crystalline, obscuring a cave.”
While Tierney catalogs a lineage of pain, he does so with delicacy and finesse. Scenes of death and loss are not bereft of color and life. In the opening poem “Migraine”, Tierney’s dying father leaves a “fingertip print smeared on the dash, / as though someone had crushed a clover mite.” Halfway through the collection, we visit “…St. / Mary’s graveyard, where every family member is or will be buried” where the speaker imagines:
“…all the conifers swaying over Tricia there, and my father
too, and my great-grandfather Paddy Joseph, who bragged of his
hat trick of quasi-nervous breakdowns”
Tierney exhibits tremendous care for both his tragic subjects and his craft as he blends the past with the present. One particular and indelible moment of tenderness is in “Whatever Won’t Rise Becomes The Night”, where the speaker recalls being in college and finding a friend dead, hanging, “Her blue robe shed to the floor like the queenly pelt / of a great blue bear.”
I know what it means to question how long one wants to, is able to, endure the tragedies that come with life. I have watched family members and friends struggle to want to live, and I am not unfamiliar with the loss of someone dear to suicide. Other readers will likely be familiar with the same issues of grief and loss whether or not they are in the same form as Tierney’s narratives. Whatever your narrative may be, these poems recognize the complexities of human emotion.
Rise and Float is not a hopeful book, as its title might suggest. Tierney doesn’t offer up some perfect prayer or a balm for the aches of living. In “All Stars Are Lights, Not All Lights Are Stars,” he admits:
“I see heaven
is not a place, it’s a concept for pain, a pattern of snow
on municipal metal stairs I’m ascending now,
leading nowhere I know but a good place to lie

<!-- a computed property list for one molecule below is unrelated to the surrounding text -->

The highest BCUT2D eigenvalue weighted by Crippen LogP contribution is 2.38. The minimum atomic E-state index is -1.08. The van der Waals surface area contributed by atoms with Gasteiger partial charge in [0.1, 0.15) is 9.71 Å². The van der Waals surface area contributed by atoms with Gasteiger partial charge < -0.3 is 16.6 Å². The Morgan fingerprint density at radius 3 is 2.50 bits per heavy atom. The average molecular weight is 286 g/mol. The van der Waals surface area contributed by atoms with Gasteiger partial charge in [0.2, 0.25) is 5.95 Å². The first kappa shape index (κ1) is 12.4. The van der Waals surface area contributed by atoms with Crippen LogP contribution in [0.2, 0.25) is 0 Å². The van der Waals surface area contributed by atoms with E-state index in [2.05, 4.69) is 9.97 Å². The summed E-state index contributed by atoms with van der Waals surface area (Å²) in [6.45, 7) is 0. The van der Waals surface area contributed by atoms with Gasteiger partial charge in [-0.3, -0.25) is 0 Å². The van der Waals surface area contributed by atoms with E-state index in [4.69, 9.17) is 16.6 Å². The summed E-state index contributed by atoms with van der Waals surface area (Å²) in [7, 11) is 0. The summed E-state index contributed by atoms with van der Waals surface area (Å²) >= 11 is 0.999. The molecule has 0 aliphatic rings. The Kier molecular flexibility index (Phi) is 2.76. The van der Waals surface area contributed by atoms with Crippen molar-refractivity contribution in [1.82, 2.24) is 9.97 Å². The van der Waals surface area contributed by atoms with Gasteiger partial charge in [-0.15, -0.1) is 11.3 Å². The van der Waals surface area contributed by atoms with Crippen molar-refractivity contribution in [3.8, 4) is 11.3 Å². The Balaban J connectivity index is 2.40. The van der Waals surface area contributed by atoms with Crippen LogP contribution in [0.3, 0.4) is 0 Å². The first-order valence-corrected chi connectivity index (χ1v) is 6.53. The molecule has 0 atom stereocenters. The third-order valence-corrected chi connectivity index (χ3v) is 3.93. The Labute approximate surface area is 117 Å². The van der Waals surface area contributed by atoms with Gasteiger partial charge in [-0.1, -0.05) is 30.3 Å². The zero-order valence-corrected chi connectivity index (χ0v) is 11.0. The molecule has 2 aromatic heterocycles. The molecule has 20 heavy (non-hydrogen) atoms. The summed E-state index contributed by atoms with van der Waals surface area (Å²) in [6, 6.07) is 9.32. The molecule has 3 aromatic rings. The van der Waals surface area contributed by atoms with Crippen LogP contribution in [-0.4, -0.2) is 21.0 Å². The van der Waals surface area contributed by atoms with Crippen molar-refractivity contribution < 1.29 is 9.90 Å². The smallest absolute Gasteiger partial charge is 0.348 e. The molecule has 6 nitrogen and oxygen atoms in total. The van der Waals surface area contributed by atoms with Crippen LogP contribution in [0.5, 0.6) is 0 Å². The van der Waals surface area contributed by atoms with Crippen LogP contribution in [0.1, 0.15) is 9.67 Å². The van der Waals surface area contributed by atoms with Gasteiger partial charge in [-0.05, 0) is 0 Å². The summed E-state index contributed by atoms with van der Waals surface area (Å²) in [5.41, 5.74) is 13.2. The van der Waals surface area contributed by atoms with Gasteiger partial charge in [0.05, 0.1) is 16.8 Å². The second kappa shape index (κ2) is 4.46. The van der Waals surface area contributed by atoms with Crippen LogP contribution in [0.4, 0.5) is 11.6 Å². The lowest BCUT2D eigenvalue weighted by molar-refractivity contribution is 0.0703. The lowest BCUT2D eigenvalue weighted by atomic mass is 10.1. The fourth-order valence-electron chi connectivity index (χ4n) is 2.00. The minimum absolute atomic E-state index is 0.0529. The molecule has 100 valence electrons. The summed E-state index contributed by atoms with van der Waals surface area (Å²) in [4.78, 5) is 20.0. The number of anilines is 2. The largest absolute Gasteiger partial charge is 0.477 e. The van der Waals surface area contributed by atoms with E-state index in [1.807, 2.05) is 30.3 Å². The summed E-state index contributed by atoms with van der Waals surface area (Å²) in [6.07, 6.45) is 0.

down. And I hope I roll off. And make a seraph where I fall.”
Still, we might be grateful for the way that Tierney so eloquently mapped out strains of suffering in this collection. We can, too, take solace in the final poem of the collection, named after a song by Fr. John Misty: “You’re the One I Wanna Watch the Last Ships Go Down With” While this piece is no anthem of hope, it’s a monument to the strength and will to live that can be derived from loving community:
“…I know now,
in fact, we don’t have to be brave,
not to survive a night
like any we’ve looked on
Forgive me, again, that I write you an elegy
where a love poem should be.”
Reading Rise and Float, I can’t help but think of Tierney’s ancestry—not only those genetic predecessors but those literary figures who came before and left an impression as sure as DNA. These poems pay homage to a canon of (primarily white male) poets in their titles, borrowed lines, and original content (“Tied Islands” declares “The corpse of Frost / is under my heel.” Just as these men gave validation, even beauty, to the afflictions experienced by their generation, Brian Tierney is reestablishing today the reality of shared journeys of grief, suffering, and survival. It has been a long time since I’ve read a debut collection that stirred me as deeply as Rise and Float, and I highly anticipate more poems of beauty and truth from this poet.
Rise and Float
By Brian Tierney
February 8, 2022